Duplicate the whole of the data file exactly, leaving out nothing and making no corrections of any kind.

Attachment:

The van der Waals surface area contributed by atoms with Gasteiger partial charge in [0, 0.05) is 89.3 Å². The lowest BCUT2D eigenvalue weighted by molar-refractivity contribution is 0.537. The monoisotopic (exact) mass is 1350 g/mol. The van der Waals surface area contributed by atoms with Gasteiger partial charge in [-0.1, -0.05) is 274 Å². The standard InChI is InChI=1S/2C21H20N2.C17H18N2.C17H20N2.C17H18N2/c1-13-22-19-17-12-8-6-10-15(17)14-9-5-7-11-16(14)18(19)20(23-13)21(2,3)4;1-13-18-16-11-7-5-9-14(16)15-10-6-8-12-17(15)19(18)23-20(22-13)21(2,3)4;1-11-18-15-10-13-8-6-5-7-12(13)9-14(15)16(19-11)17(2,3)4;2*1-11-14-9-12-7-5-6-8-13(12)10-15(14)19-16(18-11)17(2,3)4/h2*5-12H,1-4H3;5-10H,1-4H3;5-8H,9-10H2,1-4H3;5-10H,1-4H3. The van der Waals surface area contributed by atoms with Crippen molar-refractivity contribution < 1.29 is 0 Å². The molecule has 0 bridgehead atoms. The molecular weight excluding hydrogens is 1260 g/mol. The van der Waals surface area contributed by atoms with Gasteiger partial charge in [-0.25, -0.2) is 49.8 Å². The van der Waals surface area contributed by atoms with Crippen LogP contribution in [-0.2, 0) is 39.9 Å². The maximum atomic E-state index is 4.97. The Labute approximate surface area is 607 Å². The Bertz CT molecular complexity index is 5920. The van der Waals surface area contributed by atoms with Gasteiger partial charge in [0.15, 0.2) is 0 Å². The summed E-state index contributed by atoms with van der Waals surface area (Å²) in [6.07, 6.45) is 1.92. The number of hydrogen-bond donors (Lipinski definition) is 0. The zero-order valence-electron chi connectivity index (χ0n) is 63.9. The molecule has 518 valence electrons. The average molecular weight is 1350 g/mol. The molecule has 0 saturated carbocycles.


The van der Waals surface area contributed by atoms with Gasteiger partial charge in [0, 0.05) is 89.3 Å². The lowest BCUT2D eigenvalue weighted by molar-refractivity contribution is 0.537. The monoisotopic (exact) mass is 1350 g/mol. The van der Waals surface area contributed by atoms with Gasteiger partial charge in [-0.1, -0.05) is 274 Å². The standard InChI is InChI=1S/2C21H20N2.C17H18N2.C17H20N2.C17H18N2/c1-13-22-19-17-12-8-6-10-15(17)14-9-5-7-11-16(14)18(19)20(23-13)21(2,3)4;1-13-18-16-11-7-5-9-14(16)15-10-6-8-12-17(15)19(18)23-20(22-13)21(2,3)4;1-11-18-15-10-13-8-6-5-7-12(13)9-14(15)16(19-11)17(2,3)4;2*1-11-14-9-12-7-5-6-8-13(12)10-15(14)19-16(18-11)17(2,3)4/h2*5-12H,1-4H3;5-10H,1-4H3;5-8H,9-10H2,1-4H3;5-10H,1-4H3. The van der Waals surface area contributed by atoms with Crippen molar-refractivity contribution < 1.29 is 0 Å². The molecule has 0 bridgehead atoms. The molecular weight excluding hydrogens is 1260 g/mol. The van der Waals surface area contributed by atoms with Gasteiger partial charge in [-0.25, -0.2) is 49.8 Å². The van der Waals surface area contributed by atoms with Crippen LogP contribution in [-0.2, 0) is 39.9 Å². The maximum atomic E-state index is 4.97. The Labute approximate surface area is 607 Å². The Bertz CT molecular complexity index is 5920. The van der Waals surface area contributed by atoms with Gasteiger partial charge in [0.15, 0.2) is 0 Å². The summed E-state index contributed by atoms with van der Waals surface area (Å²) in [6.07, 6.45) is 1.92. The number of hydrogen-bond donors (Lipinski definition) is 0. The zero-order valence-electron chi connectivity index (χ0n) is 63.9. The molecule has 518 valence electrons. The average molecular weight is 1350 g/mol. The molecule has 0 saturated carbocycles.